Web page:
Week 1

This week Trump enacted a number of unprecedented actions targeting the civil liberties and well-being of both legal and illegal immigrants. These range from stripping ALL immigrants of privacy protections to punishing sanctuary cities to putting a freeze on the entry of ALL refugees, targeting Muslim ones in particular. Immigration experts expect mass arrests to be only a matter of time.

His administration began to attack the science-minded branches of the government, clamping down on the release of scientific data and requiring all studies be reviewed by his people before they’re released to the public. Data that was once freely available to the population and conclusions that were once independently drawn will now be subject to the approval of political operatives.

Trump also instituted changes to the press corps to allow them to incorporate alternative outlets, as picked by Trump himself. This allows websites like Breitbart to Skype into press conferences — and gives Spicer a friendly face to call on when taking questions. They have spent a great deal of time this week railing against the unfairness of the media. His representatives have lied repeatedly and obviously, and when confronted with their lies called them “alternative facts”. When further pressed, representatives threatened to ban major news organizations from the White House and its events. This conflict has culminated in one of his closest advisors declaring the press to be an enemy and telling them to be quiet.

He threw out a number of regulations and ordered the instigation of a number of projects that will prove financially beneficial to himself and those in his cabinet.

Over in Russia, a number of high-level government officials and citizens involved in intelligence and cybersecurity were arrested for treason, specifically involvement in leaking information about the Trump-Putin connections. When the US intelligence community began sounding the horn about the connections between Russia and Trump’s election, one of their concerns was the jeopardization of our informants and intelligence assets overseas. It appears their fears are being borne out. US employees doing their job whose actions were perceived as politically unfavorable to the Trump administration have effectively been sent to their deaths.

He’s ordered a federal hiring freeze across all branches of the government. The sole exception is the military — which as of his actions today will be enjoying a massive buildup.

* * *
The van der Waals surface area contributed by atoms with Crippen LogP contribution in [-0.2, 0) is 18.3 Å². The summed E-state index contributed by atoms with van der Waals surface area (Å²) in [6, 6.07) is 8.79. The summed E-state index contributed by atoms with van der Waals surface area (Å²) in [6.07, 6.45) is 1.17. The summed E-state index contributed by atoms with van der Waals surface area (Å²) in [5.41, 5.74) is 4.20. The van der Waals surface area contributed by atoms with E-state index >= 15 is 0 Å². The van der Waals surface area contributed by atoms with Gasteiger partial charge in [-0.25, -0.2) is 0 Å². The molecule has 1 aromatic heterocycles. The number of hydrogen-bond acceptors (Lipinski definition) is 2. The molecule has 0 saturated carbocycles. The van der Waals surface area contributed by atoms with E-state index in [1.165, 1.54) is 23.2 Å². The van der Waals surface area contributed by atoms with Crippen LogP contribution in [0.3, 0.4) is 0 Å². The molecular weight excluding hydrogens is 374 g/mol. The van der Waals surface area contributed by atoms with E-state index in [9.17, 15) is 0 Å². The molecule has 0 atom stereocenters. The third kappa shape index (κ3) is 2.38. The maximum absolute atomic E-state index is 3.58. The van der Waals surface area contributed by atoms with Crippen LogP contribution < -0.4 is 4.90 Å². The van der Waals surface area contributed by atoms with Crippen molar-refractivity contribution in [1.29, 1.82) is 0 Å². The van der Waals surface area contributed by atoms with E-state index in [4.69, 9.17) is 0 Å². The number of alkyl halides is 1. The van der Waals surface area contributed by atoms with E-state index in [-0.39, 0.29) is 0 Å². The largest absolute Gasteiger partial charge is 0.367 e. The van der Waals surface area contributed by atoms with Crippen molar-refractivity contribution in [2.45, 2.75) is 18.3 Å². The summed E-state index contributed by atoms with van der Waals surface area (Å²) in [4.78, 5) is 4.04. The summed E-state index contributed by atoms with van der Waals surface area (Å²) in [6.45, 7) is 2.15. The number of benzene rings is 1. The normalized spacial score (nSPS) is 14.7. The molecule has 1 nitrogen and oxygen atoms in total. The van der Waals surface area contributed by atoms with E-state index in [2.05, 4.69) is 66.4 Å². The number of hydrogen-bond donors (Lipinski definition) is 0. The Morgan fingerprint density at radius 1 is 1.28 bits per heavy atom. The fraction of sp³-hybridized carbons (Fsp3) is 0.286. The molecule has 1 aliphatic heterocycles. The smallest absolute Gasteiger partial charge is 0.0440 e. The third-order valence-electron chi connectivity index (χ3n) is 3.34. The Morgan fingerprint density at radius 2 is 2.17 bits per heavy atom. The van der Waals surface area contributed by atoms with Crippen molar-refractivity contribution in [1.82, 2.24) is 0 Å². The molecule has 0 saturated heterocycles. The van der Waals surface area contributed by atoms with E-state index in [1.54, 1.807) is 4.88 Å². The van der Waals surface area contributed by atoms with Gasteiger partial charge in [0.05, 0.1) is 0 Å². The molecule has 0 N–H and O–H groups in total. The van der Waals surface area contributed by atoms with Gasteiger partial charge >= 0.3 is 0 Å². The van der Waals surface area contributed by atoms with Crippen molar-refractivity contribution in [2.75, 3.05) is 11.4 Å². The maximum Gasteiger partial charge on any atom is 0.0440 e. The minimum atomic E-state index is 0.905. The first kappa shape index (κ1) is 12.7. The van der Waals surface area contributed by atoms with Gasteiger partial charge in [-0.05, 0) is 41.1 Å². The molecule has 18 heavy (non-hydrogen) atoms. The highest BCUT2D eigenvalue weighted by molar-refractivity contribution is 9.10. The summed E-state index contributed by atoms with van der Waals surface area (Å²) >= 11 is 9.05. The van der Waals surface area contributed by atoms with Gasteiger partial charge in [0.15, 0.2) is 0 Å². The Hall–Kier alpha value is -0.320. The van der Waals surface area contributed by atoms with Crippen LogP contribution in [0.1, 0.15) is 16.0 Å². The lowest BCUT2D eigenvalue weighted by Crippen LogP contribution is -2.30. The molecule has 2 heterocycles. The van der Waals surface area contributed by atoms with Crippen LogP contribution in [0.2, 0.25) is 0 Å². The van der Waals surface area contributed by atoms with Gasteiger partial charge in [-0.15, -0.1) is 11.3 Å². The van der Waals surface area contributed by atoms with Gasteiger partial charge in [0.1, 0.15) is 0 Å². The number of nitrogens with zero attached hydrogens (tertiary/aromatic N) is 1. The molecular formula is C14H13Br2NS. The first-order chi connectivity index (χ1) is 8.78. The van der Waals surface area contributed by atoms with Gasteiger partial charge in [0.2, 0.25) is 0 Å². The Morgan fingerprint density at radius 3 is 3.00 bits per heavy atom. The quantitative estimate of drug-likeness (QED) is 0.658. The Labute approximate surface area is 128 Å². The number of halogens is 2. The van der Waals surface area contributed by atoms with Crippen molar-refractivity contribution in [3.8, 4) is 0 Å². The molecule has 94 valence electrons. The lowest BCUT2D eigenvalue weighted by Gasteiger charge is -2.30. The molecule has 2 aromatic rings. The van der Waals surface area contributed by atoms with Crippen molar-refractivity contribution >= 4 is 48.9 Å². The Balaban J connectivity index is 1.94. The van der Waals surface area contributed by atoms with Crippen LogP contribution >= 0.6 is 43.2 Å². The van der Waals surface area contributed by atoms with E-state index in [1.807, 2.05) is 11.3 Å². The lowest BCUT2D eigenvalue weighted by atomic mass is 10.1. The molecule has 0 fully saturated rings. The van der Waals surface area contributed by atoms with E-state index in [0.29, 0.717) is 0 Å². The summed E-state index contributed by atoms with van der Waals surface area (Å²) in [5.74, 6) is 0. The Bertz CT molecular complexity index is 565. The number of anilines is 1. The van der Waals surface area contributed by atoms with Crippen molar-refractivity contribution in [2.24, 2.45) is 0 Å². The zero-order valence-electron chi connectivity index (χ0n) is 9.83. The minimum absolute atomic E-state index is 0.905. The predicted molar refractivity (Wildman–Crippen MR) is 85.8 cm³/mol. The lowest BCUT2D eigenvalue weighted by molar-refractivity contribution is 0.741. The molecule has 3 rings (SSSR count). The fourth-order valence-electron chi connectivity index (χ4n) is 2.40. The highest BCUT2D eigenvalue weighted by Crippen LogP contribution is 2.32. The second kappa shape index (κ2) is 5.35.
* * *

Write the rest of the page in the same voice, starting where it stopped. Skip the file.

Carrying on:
He’s expressed the desire to send in troops to exert control over a major American city. He signed an order punishing “sanctuary cities” — that is, cities deemed to be insufficiently aggressive in their efforts to ferret out illegal immigrants.

Though these may eventually be challenged by the courts, passing these actions are all within his power as POTUS and technically legal.

It has been one week since Trump’s inauguration.

In November 1932, a parliamentary election in Germany saw support for the Nazi Party drop from 37% to 33%. They held a plurality of seats in the Reichstag and were able to install Adolf Hitler as Chancellor. They enjoyed the support of less extreme conservative factions, as they felt Hitler was a buffoon who could be controlled. However, as the Nazi Party did not hold a majority of seats, they could not exert full governmental control. This in addition to the drop in their support led some opponents to hope their popularity was beginning to wane.

On February 27, 1933 the Reichstag was set on fire. Hitler declared this to be proof the country was under attack by communists and foreign elements. The Communist party was the second largest party in the German parliament and the major political opponent of the National Socialists. He pressured the passage of an executive order the next day that suspended a number of civil liberties. Hundreds of Communist Party members and politicians, including many members of its leadership, were summarily arrested and held without trial. This was all accepted by the population under the precedence of law-and-order — Hitler argued the country was dangerously unstable and subject to enemy forces from within.

Further executive actions were signed in the next month. Existing Nazi militias began to be integrated into the military and police forces. On March 23, 1933, the parliament itself passed a law that allowed the Chancellor and his cabinet to pass laws without parliamentary approval, effectively handing Hitler the unilateral power to enact laws. By April, the Nazi Party had complete control over Germany. They began mass arrests of critics and political opponents. By July, all opposing political parties had been dissolved.

Within the space of six months, the Nazi Party had gone from holding a minority of seats in the German Parliament to running a totalitarian state. A terrorist attack was given as an excuse to increase national security, and less than thirty days after its occurrence Hitler had total control of the German government. Each step to that point was technically legal within the confines of the Weimar Republic’s constitution — or legal enough that the population did not resist.

Everything Trump is doing is technically legal. But if you are not terrified, you are not paying attention.